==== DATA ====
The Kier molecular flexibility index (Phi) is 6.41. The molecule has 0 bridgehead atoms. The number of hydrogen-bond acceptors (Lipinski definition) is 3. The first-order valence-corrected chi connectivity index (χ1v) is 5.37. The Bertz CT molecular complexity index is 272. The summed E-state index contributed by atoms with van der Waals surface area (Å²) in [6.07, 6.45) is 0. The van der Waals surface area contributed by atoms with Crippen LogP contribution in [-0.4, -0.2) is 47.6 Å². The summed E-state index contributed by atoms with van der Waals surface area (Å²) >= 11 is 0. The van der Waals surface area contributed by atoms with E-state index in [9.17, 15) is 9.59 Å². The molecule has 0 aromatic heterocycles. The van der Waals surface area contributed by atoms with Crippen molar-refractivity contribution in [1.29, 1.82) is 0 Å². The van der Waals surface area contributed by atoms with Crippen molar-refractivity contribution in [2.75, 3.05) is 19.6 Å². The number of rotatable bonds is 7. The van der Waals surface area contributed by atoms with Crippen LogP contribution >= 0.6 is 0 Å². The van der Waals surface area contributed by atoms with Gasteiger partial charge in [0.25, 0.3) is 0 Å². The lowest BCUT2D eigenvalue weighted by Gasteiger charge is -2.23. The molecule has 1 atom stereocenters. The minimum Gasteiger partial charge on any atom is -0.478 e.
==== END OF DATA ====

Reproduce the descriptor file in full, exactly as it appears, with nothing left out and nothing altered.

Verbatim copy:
The Kier molecular flexibility index (Phi) is 6.41. The molecule has 0 bridgehead atoms. The number of hydrogen-bond acceptors (Lipinski definition) is 3. The first-order valence-corrected chi connectivity index (χ1v) is 5.37. The Bertz CT molecular complexity index is 272. The summed E-state index contributed by atoms with van der Waals surface area (Å²) in [6.07, 6.45) is 0. The van der Waals surface area contributed by atoms with Crippen LogP contribution in [-0.4, -0.2) is 47.6 Å². The summed E-state index contributed by atoms with van der Waals surface area (Å²) >= 11 is 0. The van der Waals surface area contributed by atoms with E-state index in [9.17, 15) is 9.59 Å². The molecule has 0 aromatic heterocycles. The van der Waals surface area contributed by atoms with Crippen molar-refractivity contribution in [1.29, 1.82) is 0 Å². The van der Waals surface area contributed by atoms with Crippen molar-refractivity contribution in [2.75, 3.05) is 19.6 Å². The number of rotatable bonds is 7. The van der Waals surface area contributed by atoms with Crippen LogP contribution >= 0.6 is 0 Å². The van der Waals surface area contributed by atoms with Gasteiger partial charge in [0.25, 0.3) is 0 Å². The lowest BCUT2D eigenvalue weighted by Gasteiger charge is -2.23. The molecule has 1 atom stereocenters. The minimum Gasteiger partial charge on any atom is -0.478 e.